Robotic surgery, medication delivery, and order fulfillment are among the functions benefitting humankind in the 21st Century, as evidenced by the Robotic Industry Roundtable held Oct. 15 at Higgins House.
Tye Brady, chief technologist at Amazon Robotics in North Reading, Dan Theobald, chief technological officer and co-founder at Vecna in Cambridge, and Russell Singleton, senior vice president of research and development at Raynham-based Medrobotics, comprised the panel moderated by Mike Gennert, director of Robotics Engineering at WPI.
“I believe that if we can figure out how to work together, to put aside normal competitiveness, then we’re all going to benefit.” – Dan Theobald of Vecna.
In the case of Medrobotics, its surgical robots “are able to get to locations without cutting open the patient,” Singleton said. “We’re augmenting surgery for surgeons; not trying to replace them.”
Likewise, Theobald said, Vecna’s robots deliver medications within hospitals, take out the trash, and sterilize surgical instruments. The effect, he said, is that nurses and other personnel are freed up to perform more essential tasks.
“We’re getting people back to interacting with patients,” he said.
And at Amazon, robots cruise warehouse aisles rounding up merchandise orders for shipment. “The more bots we have, the more jobs we’re adding,” Brady said.
In opening the Mass Econ forum attended by start-up, incubator, civic, and business representatives from throughout the region, Gennert noted that WPI’s robotics engineering program has grown to encompass more than 400 students in 20 courses.
As robotics technology emerges into a projected $1.6 trillion industry, key challenges involve the need for a collaborative approach—attracting and retaining talented engineers—and the high cost of components.
“I believe that if we can figure out how to work together, to put aside normal competitiveness, then we’re all going to benefit,” Theobald said.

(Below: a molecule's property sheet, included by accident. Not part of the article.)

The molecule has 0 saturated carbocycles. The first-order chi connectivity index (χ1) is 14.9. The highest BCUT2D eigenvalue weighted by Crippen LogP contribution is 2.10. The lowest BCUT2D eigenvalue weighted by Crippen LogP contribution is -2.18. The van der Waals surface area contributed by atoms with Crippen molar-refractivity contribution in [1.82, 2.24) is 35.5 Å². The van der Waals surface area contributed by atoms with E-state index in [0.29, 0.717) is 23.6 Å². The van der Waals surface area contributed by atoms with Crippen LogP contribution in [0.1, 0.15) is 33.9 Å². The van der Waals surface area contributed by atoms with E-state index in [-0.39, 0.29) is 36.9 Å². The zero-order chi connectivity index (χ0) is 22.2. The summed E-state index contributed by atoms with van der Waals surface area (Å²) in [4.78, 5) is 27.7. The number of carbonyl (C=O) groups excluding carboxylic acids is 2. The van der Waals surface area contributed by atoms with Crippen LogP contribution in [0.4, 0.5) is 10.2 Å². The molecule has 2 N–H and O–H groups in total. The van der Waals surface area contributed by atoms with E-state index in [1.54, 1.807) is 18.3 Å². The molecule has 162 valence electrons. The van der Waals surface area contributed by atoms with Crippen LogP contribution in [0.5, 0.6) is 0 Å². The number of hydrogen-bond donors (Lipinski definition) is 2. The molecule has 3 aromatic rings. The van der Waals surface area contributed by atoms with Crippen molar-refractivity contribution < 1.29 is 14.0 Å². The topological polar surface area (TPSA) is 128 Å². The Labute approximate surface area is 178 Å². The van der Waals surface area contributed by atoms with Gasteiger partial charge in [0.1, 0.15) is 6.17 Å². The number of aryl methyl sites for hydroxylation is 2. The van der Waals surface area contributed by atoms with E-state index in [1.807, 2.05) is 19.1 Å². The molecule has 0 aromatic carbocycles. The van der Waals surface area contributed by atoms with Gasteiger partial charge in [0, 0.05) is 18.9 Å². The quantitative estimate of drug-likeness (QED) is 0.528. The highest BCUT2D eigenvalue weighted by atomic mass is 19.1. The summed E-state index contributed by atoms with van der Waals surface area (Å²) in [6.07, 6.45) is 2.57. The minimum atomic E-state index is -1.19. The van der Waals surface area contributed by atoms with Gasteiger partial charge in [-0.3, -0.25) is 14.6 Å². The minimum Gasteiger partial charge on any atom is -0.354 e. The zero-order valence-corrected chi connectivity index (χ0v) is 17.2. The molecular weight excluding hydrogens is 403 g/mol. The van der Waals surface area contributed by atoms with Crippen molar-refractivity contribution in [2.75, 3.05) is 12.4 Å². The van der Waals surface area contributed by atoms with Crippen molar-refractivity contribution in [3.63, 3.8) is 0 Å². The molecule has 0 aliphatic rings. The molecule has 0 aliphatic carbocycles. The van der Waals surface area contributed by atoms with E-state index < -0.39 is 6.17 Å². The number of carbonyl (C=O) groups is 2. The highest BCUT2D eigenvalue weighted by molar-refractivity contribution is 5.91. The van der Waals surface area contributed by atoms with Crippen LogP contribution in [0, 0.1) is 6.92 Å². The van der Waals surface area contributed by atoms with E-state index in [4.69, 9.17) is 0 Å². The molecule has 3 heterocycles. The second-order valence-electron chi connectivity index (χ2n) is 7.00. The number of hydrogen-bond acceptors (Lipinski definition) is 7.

Noting that a single robotic sensor can cost $50,000, he lamented that “the problem in the robotics community is that it’s still borrowing technology from other sectors.”
Responding to a question from Rich Ryan, business performance advisor of Insperity of Waltham, on attracting talent, Singleton said, “It is a collaborative effort, finding the right kind of people and creating the environment that they really enjoy.”
Massachusetts is at the epicenter of robotics technology, the panelists noted, with the state’s plethora of higher education and high tech institutions burnishing its image as a bellwether of the field.
To promote the industry, Brady advocated easing barriers for start-ups to become involved, extending educational outreach from K–12 to the university level, and community involvement.
“Robotics is unique,” Brady said. “If you can get that bot to do that task in a way that the world has not seen, folks will take note.”
As robotics technology evolves, so do economic and educational circumstances, the panelists noted.
Theobald referenced a trend in Japan in which humanoid robots care for the elderly.
“Robots should allow humans to care for humans,” he averred. Nevertheless, many low-wage jobs will become automated, he said.
“If we do it right, robots should raise people out of poverty around the world,” by freeing humans from menial jobs, he said.
Further, turnover among engineers is brisk, because they often leave a job in just over a year for a more lucrative post. Robotics offers an opportunity for fulfillment, Theobald said. “We tend to attract people who say, ‘I’m going to do something to make the world a better place.'”
As for education, technology is evolving so rapidly that some students begin to question the pertinence of their academic experience. “We need to think about how to pivot a little bit on how to provide relevance to the economy,” said Theobald.
Following the panel discussion, the group toured WPI’s new Robotics Engineering lab at 85 Prescott St.